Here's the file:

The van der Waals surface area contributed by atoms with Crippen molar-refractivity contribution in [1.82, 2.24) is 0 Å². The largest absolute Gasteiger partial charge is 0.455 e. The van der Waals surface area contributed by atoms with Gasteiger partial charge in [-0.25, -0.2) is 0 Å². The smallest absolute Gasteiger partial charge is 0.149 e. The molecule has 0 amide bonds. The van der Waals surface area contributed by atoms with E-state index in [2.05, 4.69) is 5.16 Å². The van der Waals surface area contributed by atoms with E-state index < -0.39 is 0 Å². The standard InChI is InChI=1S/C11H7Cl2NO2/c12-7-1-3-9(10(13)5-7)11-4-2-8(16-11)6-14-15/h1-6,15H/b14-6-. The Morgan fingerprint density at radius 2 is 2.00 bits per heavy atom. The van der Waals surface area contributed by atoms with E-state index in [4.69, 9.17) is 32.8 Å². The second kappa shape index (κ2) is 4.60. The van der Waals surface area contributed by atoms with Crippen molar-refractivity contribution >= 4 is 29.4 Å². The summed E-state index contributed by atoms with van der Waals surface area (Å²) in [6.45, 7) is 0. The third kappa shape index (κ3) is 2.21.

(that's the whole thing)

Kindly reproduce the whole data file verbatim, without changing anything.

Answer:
The van der Waals surface area contributed by atoms with Crippen molar-refractivity contribution in [1.82, 2.24) is 0 Å². The largest absolute Gasteiger partial charge is 0.455 e. The van der Waals surface area contributed by atoms with Gasteiger partial charge in [-0.25, -0.2) is 0 Å². The smallest absolute Gasteiger partial charge is 0.149 e. The molecule has 0 amide bonds. The van der Waals surface area contributed by atoms with E-state index in [2.05, 4.69) is 5.16 Å². The van der Waals surface area contributed by atoms with E-state index < -0.39 is 0 Å². The standard InChI is InChI=1S/C11H7Cl2NO2/c12-7-1-3-9(10(13)5-7)11-4-2-8(16-11)6-14-15/h1-6,15H/b14-6-. The Morgan fingerprint density at radius 2 is 2.00 bits per heavy atom. The van der Waals surface area contributed by atoms with E-state index in [4.69, 9.17) is 32.8 Å². The second kappa shape index (κ2) is 4.60. The van der Waals surface area contributed by atoms with Crippen molar-refractivity contribution >= 4 is 29.4 Å². The summed E-state index contributed by atoms with van der Waals surface area (Å²) in [6.45, 7) is 0. The third kappa shape index (κ3) is 2.21.